Saturday, January 3, 2009


Paleontology is an avocation to me, with a particular focus on Elasmobranchii, the subclass of cartilaginous fishes that includes sharks and rays. At this stage, it’s a fairly consuming one. Having just emerged from this holiday season, I recognize that an avocation is a gift to those who searching for presents. What better connection to the gift receiver.

I have spread out before me, a t-shirt awash with images of vicious sharks, a package of wild cherry Gummy Sharks (delicious? . . . you first), a Shark Jacks game (the jacks in the shape of circling sharks), and a packet labeled “Grow Your Own Dinosaurs” (just drop the little rubbery creatures into water and they expand to 6 times their initial size – the packet goes for the more impressive “600%” increase in size). All fun things prompting lots of smiles and laughter. Missing is the wide-brimmed hat intended to protect fair skin from sun. This great gift had to be returned – curse of a big head.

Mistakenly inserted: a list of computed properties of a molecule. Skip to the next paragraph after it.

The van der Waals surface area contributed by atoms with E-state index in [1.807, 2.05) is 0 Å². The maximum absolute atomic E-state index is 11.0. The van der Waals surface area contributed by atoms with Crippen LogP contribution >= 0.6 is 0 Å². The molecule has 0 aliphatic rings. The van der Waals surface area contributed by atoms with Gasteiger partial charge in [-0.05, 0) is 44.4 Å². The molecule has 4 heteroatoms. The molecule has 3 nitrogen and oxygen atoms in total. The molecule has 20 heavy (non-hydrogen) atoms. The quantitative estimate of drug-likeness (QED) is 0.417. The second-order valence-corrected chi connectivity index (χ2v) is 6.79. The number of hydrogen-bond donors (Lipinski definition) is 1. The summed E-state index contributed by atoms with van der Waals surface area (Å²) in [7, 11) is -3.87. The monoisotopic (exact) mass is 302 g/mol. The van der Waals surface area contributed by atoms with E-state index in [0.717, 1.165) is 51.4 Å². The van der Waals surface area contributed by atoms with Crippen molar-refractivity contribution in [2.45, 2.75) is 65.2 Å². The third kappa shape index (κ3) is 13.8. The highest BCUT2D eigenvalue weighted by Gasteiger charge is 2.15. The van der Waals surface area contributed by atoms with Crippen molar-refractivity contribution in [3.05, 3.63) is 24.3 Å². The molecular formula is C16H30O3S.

Then there is the packet of small animal fossils. Mostly from Millard County, Utah, none is Elasmobranchii, so they aren’t what I have spent much time collecting, not that the giver of the gift should have known that. Still, the new paths these fossils offer me are what make them a special gift.

Among them is this small piece of Wheeler Shale from Millard County, Utah, dotted with very small Peronopsis interstrictus trilobites, well, mostly pieces or impressions. Still a piece of the middle Cambrian given as a gift. Pretty amazing when you think about it.

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